I have mentioned them before, Frank and Harold, separated in time by a mere ten years or so and linked by a lifetime of knowledge and shared history gleaned from living in the same village for seven decades and more. I got them together to chat for a while … I thought I had better prepare some questions just in case the conversation faltered … as if !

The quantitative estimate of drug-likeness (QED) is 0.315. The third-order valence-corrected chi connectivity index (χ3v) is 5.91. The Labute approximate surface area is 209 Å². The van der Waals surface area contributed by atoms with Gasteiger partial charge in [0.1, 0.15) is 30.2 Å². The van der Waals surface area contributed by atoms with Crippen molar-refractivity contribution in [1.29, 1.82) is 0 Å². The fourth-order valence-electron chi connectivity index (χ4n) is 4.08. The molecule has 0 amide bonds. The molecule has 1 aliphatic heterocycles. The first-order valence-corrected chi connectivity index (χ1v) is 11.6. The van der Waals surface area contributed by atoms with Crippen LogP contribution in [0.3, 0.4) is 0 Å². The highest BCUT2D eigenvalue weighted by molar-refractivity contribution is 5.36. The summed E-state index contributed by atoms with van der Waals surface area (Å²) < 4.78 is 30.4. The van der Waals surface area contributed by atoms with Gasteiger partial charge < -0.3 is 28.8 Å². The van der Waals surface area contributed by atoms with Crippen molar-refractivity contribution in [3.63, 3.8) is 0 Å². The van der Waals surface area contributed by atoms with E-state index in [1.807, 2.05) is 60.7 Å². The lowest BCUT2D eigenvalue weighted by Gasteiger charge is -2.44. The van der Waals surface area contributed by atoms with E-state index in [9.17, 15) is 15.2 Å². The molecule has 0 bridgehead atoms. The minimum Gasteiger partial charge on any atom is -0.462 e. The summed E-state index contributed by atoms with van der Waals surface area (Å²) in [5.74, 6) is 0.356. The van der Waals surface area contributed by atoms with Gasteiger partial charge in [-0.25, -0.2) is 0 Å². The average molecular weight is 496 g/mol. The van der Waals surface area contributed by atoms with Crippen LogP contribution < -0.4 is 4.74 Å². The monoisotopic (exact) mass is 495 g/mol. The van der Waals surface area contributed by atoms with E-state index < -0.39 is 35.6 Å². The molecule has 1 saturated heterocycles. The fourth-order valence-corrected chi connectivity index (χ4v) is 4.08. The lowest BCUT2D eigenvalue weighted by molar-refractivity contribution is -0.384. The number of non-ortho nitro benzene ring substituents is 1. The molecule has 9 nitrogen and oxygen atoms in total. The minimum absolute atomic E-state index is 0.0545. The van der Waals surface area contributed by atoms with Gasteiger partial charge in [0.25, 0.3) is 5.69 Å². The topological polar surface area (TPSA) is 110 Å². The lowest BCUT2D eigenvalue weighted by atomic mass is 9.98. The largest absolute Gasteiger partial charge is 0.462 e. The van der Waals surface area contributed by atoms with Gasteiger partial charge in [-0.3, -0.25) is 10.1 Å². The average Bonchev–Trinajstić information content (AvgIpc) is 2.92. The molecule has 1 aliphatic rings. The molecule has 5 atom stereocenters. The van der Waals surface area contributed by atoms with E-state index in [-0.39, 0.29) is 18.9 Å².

For two hours and more they flowed effortlessly through time; births, marriages and deaths – severe and otherwise – were argued over. What fields had mangolds in them and which had oats (in 1942), where the tractor nearly tipped and whose fault it was – it seems it was the Timber Corps Land Army girls who had left bits of logs in the trackway thereby causing the ‘spud’ wheels of the old Fordson to lurch. The Italian prisoners of war were excellent workers and some stayed and married local girls but ‘Joey’ couldn’t settle and was forever disappearing back to Italy and then returning, usually in time for harvest. Did the man who brought them out from the camp down near Witton have a rifle with him ? The jury was split on that historic fact. All agreed however, that the introduction of new blood stock, land girls and POWs, was a good thing for the valley.